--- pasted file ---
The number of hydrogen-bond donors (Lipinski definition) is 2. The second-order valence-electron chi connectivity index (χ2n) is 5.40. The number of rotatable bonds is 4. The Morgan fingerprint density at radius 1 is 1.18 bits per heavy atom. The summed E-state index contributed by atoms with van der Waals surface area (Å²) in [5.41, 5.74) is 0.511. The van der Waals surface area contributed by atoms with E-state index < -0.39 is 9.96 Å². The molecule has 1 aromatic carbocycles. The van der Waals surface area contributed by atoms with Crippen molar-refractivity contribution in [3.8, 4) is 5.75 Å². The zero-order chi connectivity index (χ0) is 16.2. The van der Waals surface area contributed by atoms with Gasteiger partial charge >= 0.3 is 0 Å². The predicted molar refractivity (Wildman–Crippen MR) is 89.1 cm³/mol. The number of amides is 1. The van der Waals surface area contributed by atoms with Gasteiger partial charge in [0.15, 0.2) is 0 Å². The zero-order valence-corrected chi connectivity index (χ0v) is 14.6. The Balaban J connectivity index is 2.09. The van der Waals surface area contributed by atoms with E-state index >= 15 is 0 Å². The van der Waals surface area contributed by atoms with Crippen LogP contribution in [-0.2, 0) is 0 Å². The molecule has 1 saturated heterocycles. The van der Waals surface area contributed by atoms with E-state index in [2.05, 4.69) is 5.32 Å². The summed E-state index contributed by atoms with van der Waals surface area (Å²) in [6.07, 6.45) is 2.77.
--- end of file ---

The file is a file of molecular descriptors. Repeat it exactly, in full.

The number of hydrogen-bond donors (Lipinski definition) is 2. The second-order valence-electron chi connectivity index (χ2n) is 5.40. The number of rotatable bonds is 4. The Morgan fingerprint density at radius 1 is 1.18 bits per heavy atom. The summed E-state index contributed by atoms with van der Waals surface area (Å²) in [5.41, 5.74) is 0.511. The van der Waals surface area contributed by atoms with E-state index < -0.39 is 9.96 Å². The molecule has 1 aromatic carbocycles. The van der Waals surface area contributed by atoms with Crippen molar-refractivity contribution in [3.8, 4) is 5.75 Å². The zero-order chi connectivity index (χ0) is 16.2. The van der Waals surface area contributed by atoms with Gasteiger partial charge >= 0.3 is 0 Å². The predicted molar refractivity (Wildman–Crippen MR) is 89.1 cm³/mol. The number of amides is 1. The van der Waals surface area contributed by atoms with Gasteiger partial charge in [0.15, 0.2) is 0 Å². The zero-order valence-corrected chi connectivity index (χ0v) is 14.6. The Balaban J connectivity index is 2.09. The van der Waals surface area contributed by atoms with E-state index >= 15 is 0 Å². The van der Waals surface area contributed by atoms with Crippen LogP contribution in [-0.2, 0) is 0 Å². The molecule has 1 saturated heterocycles. The van der Waals surface area contributed by atoms with E-state index in [2.05, 4.69) is 5.32 Å². The summed E-state index contributed by atoms with van der Waals surface area (Å²) in [6.07, 6.45) is 2.77.